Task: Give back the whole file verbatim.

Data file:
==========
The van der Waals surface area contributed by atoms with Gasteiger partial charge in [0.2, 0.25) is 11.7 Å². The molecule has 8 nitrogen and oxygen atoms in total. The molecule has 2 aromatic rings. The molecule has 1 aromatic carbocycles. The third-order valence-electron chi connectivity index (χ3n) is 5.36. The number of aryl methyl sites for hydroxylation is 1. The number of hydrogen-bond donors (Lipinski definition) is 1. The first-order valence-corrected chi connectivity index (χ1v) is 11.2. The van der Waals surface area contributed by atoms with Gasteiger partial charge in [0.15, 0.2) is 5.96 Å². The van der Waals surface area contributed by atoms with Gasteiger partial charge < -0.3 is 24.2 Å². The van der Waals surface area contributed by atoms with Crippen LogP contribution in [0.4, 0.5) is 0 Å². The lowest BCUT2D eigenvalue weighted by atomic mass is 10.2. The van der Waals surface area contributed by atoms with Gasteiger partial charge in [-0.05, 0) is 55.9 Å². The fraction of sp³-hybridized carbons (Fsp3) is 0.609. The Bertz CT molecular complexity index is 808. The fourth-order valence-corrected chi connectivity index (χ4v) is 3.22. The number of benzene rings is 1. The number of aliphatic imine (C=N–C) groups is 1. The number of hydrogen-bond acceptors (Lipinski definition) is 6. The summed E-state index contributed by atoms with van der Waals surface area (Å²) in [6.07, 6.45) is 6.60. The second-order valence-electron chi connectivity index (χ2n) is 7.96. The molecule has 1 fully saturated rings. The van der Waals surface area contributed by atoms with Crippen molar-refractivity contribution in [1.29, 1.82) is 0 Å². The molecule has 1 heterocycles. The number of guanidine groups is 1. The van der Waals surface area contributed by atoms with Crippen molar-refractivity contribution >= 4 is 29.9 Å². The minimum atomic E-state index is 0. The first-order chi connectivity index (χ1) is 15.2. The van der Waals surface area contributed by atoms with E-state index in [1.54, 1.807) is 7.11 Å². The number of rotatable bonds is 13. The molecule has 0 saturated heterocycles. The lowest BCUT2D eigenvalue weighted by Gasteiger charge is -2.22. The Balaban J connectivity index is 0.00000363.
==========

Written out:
The van der Waals surface area contributed by atoms with Gasteiger partial charge in [0.2, 0.25) is 11.7 Å². The molecule has 8 nitrogen and oxygen atoms in total. The molecule has 2 aromatic rings. The molecule has 1 aromatic carbocycles. The third-order valence-electron chi connectivity index (χ3n) is 5.36. The number of aryl methyl sites for hydroxylation is 1. The number of hydrogen-bond donors (Lipinski definition) is 1. The first-order valence-corrected chi connectivity index (χ1v) is 11.2. The van der Waals surface area contributed by atoms with Gasteiger partial charge in [0.15, 0.2) is 5.96 Å². The van der Waals surface area contributed by atoms with Gasteiger partial charge < -0.3 is 24.2 Å². The van der Waals surface area contributed by atoms with Crippen LogP contribution in [0.4, 0.5) is 0 Å². The lowest BCUT2D eigenvalue weighted by atomic mass is 10.2. The van der Waals surface area contributed by atoms with Gasteiger partial charge in [-0.05, 0) is 55.9 Å². The fraction of sp³-hybridized carbons (Fsp3) is 0.609. The Bertz CT molecular complexity index is 808. The fourth-order valence-corrected chi connectivity index (χ4v) is 3.22. The number of benzene rings is 1. The number of aliphatic imine (C=N–C) groups is 1. The number of hydrogen-bond acceptors (Lipinski definition) is 6. The summed E-state index contributed by atoms with van der Waals surface area (Å²) in [6.07, 6.45) is 6.60. The second-order valence-electron chi connectivity index (χ2n) is 7.96. The molecule has 1 fully saturated rings. The van der Waals surface area contributed by atoms with Crippen molar-refractivity contribution in [1.29, 1.82) is 0 Å². The molecule has 1 heterocycles. The number of guanidine groups is 1. The van der Waals surface area contributed by atoms with Crippen molar-refractivity contribution >= 4 is 29.9 Å². The minimum atomic E-state index is 0. The first-order chi connectivity index (χ1) is 15.2. The van der Waals surface area contributed by atoms with E-state index in [1.54, 1.807) is 7.11 Å². The number of rotatable bonds is 13. The molecule has 0 saturated heterocycles. The lowest BCUT2D eigenvalue weighted by Gasteiger charge is -2.22. The Balaban J connectivity index is 0.00000363.